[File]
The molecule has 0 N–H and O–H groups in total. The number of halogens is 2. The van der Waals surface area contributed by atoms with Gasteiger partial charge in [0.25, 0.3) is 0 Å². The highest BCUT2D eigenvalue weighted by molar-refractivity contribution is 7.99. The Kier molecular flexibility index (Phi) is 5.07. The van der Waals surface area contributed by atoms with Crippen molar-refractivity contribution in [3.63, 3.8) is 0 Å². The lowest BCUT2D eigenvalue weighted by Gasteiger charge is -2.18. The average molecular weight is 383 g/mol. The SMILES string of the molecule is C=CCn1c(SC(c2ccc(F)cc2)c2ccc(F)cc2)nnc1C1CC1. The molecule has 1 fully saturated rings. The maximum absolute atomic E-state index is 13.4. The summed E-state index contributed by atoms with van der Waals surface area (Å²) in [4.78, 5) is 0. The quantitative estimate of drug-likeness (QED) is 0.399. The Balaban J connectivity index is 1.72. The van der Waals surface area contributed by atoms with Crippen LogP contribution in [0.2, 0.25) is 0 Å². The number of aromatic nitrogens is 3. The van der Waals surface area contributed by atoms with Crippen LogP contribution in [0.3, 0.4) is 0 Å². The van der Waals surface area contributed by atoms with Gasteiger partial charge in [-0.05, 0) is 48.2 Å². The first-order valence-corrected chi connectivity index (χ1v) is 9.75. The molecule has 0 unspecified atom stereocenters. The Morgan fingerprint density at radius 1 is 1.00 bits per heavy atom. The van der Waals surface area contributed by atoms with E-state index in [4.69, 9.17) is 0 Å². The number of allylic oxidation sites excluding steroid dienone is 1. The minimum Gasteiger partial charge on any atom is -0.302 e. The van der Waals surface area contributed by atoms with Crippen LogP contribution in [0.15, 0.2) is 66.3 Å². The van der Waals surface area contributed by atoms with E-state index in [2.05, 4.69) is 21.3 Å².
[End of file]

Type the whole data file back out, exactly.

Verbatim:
The molecule has 0 N–H and O–H groups in total. The number of halogens is 2. The van der Waals surface area contributed by atoms with Gasteiger partial charge in [0.25, 0.3) is 0 Å². The highest BCUT2D eigenvalue weighted by molar-refractivity contribution is 7.99. The Kier molecular flexibility index (Phi) is 5.07. The van der Waals surface area contributed by atoms with Crippen molar-refractivity contribution in [3.63, 3.8) is 0 Å². The lowest BCUT2D eigenvalue weighted by Gasteiger charge is -2.18. The average molecular weight is 383 g/mol. The SMILES string of the molecule is C=CCn1c(SC(c2ccc(F)cc2)c2ccc(F)cc2)nnc1C1CC1. The molecule has 1 fully saturated rings. The maximum absolute atomic E-state index is 13.4. The summed E-state index contributed by atoms with van der Waals surface area (Å²) in [4.78, 5) is 0. The quantitative estimate of drug-likeness (QED) is 0.399. The Balaban J connectivity index is 1.72. The van der Waals surface area contributed by atoms with Crippen LogP contribution in [0.2, 0.25) is 0 Å². The number of aromatic nitrogens is 3. The van der Waals surface area contributed by atoms with Crippen LogP contribution in [0.3, 0.4) is 0 Å². The van der Waals surface area contributed by atoms with Gasteiger partial charge in [-0.05, 0) is 48.2 Å². The first-order valence-corrected chi connectivity index (χ1v) is 9.75. The molecule has 0 unspecified atom stereocenters. The Morgan fingerprint density at radius 1 is 1.00 bits per heavy atom. The van der Waals surface area contributed by atoms with E-state index in [4.69, 9.17) is 0 Å². The number of allylic oxidation sites excluding steroid dienone is 1. The minimum Gasteiger partial charge on any atom is -0.302 e. The van der Waals surface area contributed by atoms with Crippen LogP contribution in [0.15, 0.2) is 66.3 Å². The van der Waals surface area contributed by atoms with E-state index in [2.05, 4.69) is 21.3 Å².